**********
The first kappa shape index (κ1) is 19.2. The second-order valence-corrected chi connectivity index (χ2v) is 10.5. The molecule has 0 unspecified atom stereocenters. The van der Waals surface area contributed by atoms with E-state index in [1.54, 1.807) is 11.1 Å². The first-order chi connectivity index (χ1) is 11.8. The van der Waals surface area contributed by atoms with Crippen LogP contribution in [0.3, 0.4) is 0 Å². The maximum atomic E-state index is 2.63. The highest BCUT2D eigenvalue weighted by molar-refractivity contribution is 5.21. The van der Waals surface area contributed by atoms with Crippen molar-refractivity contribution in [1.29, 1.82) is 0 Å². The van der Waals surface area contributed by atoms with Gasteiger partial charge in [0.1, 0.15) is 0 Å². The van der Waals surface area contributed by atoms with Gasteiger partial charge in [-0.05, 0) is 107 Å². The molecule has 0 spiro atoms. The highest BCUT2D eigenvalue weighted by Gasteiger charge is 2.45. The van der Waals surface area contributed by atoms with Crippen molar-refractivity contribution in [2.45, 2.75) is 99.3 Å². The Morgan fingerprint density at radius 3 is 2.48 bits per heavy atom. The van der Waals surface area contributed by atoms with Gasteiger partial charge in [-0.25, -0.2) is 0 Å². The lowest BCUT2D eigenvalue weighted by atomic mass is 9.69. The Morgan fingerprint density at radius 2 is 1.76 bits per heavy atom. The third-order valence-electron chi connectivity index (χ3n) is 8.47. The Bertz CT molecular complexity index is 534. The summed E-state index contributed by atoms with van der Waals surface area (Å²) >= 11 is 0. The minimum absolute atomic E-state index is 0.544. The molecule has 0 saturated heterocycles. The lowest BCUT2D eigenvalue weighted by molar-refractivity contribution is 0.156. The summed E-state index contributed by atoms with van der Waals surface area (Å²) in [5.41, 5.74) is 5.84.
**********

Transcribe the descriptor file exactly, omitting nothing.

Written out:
The first kappa shape index (κ1) is 19.2. The second-order valence-corrected chi connectivity index (χ2v) is 10.5. The molecule has 0 unspecified atom stereocenters. The van der Waals surface area contributed by atoms with E-state index in [1.54, 1.807) is 11.1 Å². The first-order chi connectivity index (χ1) is 11.8. The van der Waals surface area contributed by atoms with Crippen LogP contribution in [0.3, 0.4) is 0 Å². The maximum atomic E-state index is 2.63. The highest BCUT2D eigenvalue weighted by molar-refractivity contribution is 5.21. The van der Waals surface area contributed by atoms with Crippen molar-refractivity contribution in [1.29, 1.82) is 0 Å². The van der Waals surface area contributed by atoms with Gasteiger partial charge in [0.1, 0.15) is 0 Å². The van der Waals surface area contributed by atoms with Gasteiger partial charge in [-0.05, 0) is 107 Å². The molecule has 0 spiro atoms. The highest BCUT2D eigenvalue weighted by Gasteiger charge is 2.45. The van der Waals surface area contributed by atoms with Crippen molar-refractivity contribution in [2.45, 2.75) is 99.3 Å². The Morgan fingerprint density at radius 3 is 2.48 bits per heavy atom. The van der Waals surface area contributed by atoms with Gasteiger partial charge in [-0.25, -0.2) is 0 Å². The lowest BCUT2D eigenvalue weighted by atomic mass is 9.69. The Morgan fingerprint density at radius 2 is 1.76 bits per heavy atom. The third-order valence-electron chi connectivity index (χ3n) is 8.47. The Bertz CT molecular complexity index is 534. The summed E-state index contributed by atoms with van der Waals surface area (Å²) >= 11 is 0. The minimum absolute atomic E-state index is 0.544. The molecule has 0 saturated heterocycles. The lowest BCUT2D eigenvalue weighted by molar-refractivity contribution is 0.156. The summed E-state index contributed by atoms with van der Waals surface area (Å²) in [5.41, 5.74) is 5.84.